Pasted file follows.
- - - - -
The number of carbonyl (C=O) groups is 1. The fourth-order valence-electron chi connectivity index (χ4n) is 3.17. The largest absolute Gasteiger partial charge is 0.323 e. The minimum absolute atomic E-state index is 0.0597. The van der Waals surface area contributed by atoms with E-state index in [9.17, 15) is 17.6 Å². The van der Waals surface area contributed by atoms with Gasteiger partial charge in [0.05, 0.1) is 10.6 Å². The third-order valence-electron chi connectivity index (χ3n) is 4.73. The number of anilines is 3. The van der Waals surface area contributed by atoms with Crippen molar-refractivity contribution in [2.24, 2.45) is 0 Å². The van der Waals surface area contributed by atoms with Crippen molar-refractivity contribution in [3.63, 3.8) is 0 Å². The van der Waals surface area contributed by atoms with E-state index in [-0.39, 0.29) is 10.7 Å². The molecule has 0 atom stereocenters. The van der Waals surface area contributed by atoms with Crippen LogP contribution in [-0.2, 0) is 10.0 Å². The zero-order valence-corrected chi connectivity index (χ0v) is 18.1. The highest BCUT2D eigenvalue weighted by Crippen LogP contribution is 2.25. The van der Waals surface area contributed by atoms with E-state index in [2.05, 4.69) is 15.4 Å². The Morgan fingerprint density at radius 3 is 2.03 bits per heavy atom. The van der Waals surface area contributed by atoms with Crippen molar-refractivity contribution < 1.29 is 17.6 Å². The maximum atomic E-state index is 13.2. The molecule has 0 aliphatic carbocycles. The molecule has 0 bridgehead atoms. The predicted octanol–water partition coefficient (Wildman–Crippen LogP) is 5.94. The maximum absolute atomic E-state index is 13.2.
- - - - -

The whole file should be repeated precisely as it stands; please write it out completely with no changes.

The number of carbonyl (C=O) groups is 1. The fourth-order valence-electron chi connectivity index (χ4n) is 3.17. The largest absolute Gasteiger partial charge is 0.323 e. The minimum absolute atomic E-state index is 0.0597. The van der Waals surface area contributed by atoms with E-state index in [9.17, 15) is 17.6 Å². The van der Waals surface area contributed by atoms with Gasteiger partial charge in [0.05, 0.1) is 10.6 Å². The third-order valence-electron chi connectivity index (χ3n) is 4.73. The number of anilines is 3. The van der Waals surface area contributed by atoms with Crippen molar-refractivity contribution in [2.24, 2.45) is 0 Å². The van der Waals surface area contributed by atoms with Crippen molar-refractivity contribution in [3.63, 3.8) is 0 Å². The van der Waals surface area contributed by atoms with E-state index in [-0.39, 0.29) is 10.7 Å². The molecule has 0 atom stereocenters. The van der Waals surface area contributed by atoms with Crippen LogP contribution in [-0.2, 0) is 10.0 Å². The zero-order valence-corrected chi connectivity index (χ0v) is 18.1. The highest BCUT2D eigenvalue weighted by Crippen LogP contribution is 2.25. The van der Waals surface area contributed by atoms with E-state index in [2.05, 4.69) is 15.4 Å². The Morgan fingerprint density at radius 3 is 2.03 bits per heavy atom. The van der Waals surface area contributed by atoms with Crippen molar-refractivity contribution < 1.29 is 17.6 Å². The maximum atomic E-state index is 13.2. The molecule has 0 aliphatic carbocycles. The molecule has 0 bridgehead atoms. The predicted octanol–water partition coefficient (Wildman–Crippen LogP) is 5.94. The maximum absolute atomic E-state index is 13.2.